The suspense in Fade is simply masterful; so thick and viscous. Although there are certain aspects of the plot twists that could be predicted by more observant readers clearly watching out for foreshadowing, that doesn't really lessen the impact. The wait for vision to return, the loss of feeling in limbs...
It's all there; you just have to be willing to see it.
Plot was fast and action packed - and Janie is a very strong female protag; always a plus. It deals with real issues with credible characters, only adding to the realism. Fade is a suspenseful, chilling ride. Fade. Fantastic.
Robert Cormier is one of the great YA writers, and this is his very best book. It tells of a boy who has the power to disappear - but instead of being a great trick, the ability to fade becomes a burden - especially when the boy sees things that he doesn't want to see.
As with many Cormier books, there are layers of story here, and two-thirds way through we realise the story we are reading is a manuscript being read by somebody else. By doing this, Robert Cormier involves us still more deeply in the disturbing psychology that accompanies the ability to Fade.
I think it is seriously brilliant - a book that was even better when I read it a second time.
Author: Robert Cormier
Summary (from AllReads.com):
At the age of 13, in the summer of 1938, Paul Moreaux discovers he
"fade" -- that is, cause himself and his clothing to disappear from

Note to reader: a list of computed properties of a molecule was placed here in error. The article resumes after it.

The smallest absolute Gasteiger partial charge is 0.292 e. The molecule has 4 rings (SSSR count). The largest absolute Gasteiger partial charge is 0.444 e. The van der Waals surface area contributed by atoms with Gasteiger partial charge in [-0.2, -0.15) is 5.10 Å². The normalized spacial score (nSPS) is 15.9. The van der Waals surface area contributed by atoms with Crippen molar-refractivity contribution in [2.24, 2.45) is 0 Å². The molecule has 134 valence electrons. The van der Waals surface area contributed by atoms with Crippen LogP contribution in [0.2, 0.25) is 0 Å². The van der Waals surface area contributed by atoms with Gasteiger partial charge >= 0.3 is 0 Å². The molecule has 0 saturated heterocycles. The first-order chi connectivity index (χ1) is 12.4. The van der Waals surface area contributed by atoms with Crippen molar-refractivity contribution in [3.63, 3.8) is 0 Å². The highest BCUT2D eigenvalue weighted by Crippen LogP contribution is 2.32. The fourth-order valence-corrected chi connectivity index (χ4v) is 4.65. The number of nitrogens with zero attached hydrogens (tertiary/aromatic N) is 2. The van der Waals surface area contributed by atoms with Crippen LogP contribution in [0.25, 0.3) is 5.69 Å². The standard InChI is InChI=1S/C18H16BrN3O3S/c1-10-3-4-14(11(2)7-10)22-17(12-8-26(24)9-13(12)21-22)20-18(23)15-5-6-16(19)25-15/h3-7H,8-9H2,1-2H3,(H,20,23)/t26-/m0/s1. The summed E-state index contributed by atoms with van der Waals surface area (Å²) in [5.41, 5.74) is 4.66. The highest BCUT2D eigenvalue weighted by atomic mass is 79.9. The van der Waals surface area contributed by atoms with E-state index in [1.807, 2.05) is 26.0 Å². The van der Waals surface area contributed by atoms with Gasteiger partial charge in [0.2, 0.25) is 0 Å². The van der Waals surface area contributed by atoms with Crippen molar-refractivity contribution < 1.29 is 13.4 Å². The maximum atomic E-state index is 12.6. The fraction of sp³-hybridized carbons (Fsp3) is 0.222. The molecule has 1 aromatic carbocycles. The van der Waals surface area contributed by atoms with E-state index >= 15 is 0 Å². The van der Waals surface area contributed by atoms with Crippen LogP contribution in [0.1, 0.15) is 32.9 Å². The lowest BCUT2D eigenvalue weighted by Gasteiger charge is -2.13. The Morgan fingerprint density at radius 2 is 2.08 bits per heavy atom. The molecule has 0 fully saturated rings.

sight of others at will. He lives in the small Massachusetts town of
Monument, in the working-class Canadian Catholic quarter known as
first, he is
thrilled with the things he can do -- spy on
his beloved but
loose Aunt Rosanna, and the wealthy twins across town,
Emerson and Page Winslow
-- but there are larger problems swirling about
him: The comb factory where his
father is employed goes on strike, and
Rosanna's lover Rudolphe Toubert is a
hoodlum who controls much
of the criminal activity in town. Paul also
learns that his "gift" brings
him knowledge about others and himself that he
wishes he never had.
Paul can Fade.
One second, he's there, the next he isn't. Just like that.
At first, he's thrilled: we've all wished we had the ability to vanish from sight, spy on our friends and family (if you say you don't, your a liar). He now has the opprotunity to observe his Aunt Rosanna, attractive and proud of it. He can watch the people in his town behind closed doors, discover who they really are without risking being caught. Every teenage boy's dream, right?
But then, as time goes on and more and more dark secrets are revealed, Paul begins to wish he never had the Fade.
This novel is definetly not for the easily offended. There are some touchy subject matter such as incest, depictions of minor sexuality, murder, mental illness, and child abuse. While accesable, it is pretty disturbing at times. Okay, really disturbing at times.
This story has a total of three narrators; Paul, a young up and coming publisher (and distant cousin of Paul's) who discovers Paul's (who had become a writer) final manuscript before his death---which proves to be the rest of the novel thus far. As she reads it, she begins to wonder. Is this really an autobiography? Did all this happen?